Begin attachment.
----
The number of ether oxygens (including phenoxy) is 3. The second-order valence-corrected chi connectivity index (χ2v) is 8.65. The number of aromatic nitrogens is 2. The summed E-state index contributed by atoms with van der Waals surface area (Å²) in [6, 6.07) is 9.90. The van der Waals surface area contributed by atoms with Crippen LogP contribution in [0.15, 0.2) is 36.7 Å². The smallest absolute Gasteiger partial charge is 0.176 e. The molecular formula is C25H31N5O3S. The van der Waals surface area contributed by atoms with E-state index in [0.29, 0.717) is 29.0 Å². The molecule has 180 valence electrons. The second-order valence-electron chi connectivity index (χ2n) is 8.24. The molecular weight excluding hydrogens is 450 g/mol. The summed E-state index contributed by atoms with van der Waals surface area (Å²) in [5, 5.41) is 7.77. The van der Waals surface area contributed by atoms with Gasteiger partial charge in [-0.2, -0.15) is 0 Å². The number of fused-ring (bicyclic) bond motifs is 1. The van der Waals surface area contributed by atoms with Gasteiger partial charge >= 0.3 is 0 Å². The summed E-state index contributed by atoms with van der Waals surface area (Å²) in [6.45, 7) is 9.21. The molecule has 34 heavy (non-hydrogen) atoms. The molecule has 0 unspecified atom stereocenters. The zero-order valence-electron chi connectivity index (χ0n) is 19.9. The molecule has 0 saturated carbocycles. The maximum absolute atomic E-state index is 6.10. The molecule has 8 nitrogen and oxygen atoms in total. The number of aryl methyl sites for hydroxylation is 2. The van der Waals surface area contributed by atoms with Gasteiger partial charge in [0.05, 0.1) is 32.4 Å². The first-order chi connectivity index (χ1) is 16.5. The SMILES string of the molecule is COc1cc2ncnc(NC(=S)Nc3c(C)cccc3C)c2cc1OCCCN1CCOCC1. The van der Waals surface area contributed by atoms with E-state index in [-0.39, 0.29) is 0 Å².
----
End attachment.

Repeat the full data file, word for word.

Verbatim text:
The number of ether oxygens (including phenoxy) is 3. The second-order valence-corrected chi connectivity index (χ2v) is 8.65. The number of aromatic nitrogens is 2. The summed E-state index contributed by atoms with van der Waals surface area (Å²) in [6, 6.07) is 9.90. The van der Waals surface area contributed by atoms with Crippen LogP contribution in [0.15, 0.2) is 36.7 Å². The smallest absolute Gasteiger partial charge is 0.176 e. The molecular formula is C25H31N5O3S. The van der Waals surface area contributed by atoms with E-state index in [0.29, 0.717) is 29.0 Å². The molecule has 180 valence electrons. The second-order valence-electron chi connectivity index (χ2n) is 8.24. The molecular weight excluding hydrogens is 450 g/mol. The summed E-state index contributed by atoms with van der Waals surface area (Å²) in [5, 5.41) is 7.77. The van der Waals surface area contributed by atoms with Gasteiger partial charge in [-0.2, -0.15) is 0 Å². The number of fused-ring (bicyclic) bond motifs is 1. The van der Waals surface area contributed by atoms with Gasteiger partial charge >= 0.3 is 0 Å². The summed E-state index contributed by atoms with van der Waals surface area (Å²) in [6.45, 7) is 9.21. The molecule has 34 heavy (non-hydrogen) atoms. The molecule has 0 unspecified atom stereocenters. The zero-order valence-electron chi connectivity index (χ0n) is 19.9. The molecule has 0 saturated carbocycles. The maximum absolute atomic E-state index is 6.10. The molecule has 8 nitrogen and oxygen atoms in total. The number of aryl methyl sites for hydroxylation is 2. The van der Waals surface area contributed by atoms with Gasteiger partial charge in [0.05, 0.1) is 32.4 Å². The first-order chi connectivity index (χ1) is 16.5. The SMILES string of the molecule is COc1cc2ncnc(NC(=S)Nc3c(C)cccc3C)c2cc1OCCCN1CCOCC1. The van der Waals surface area contributed by atoms with E-state index in [-0.39, 0.29) is 0 Å².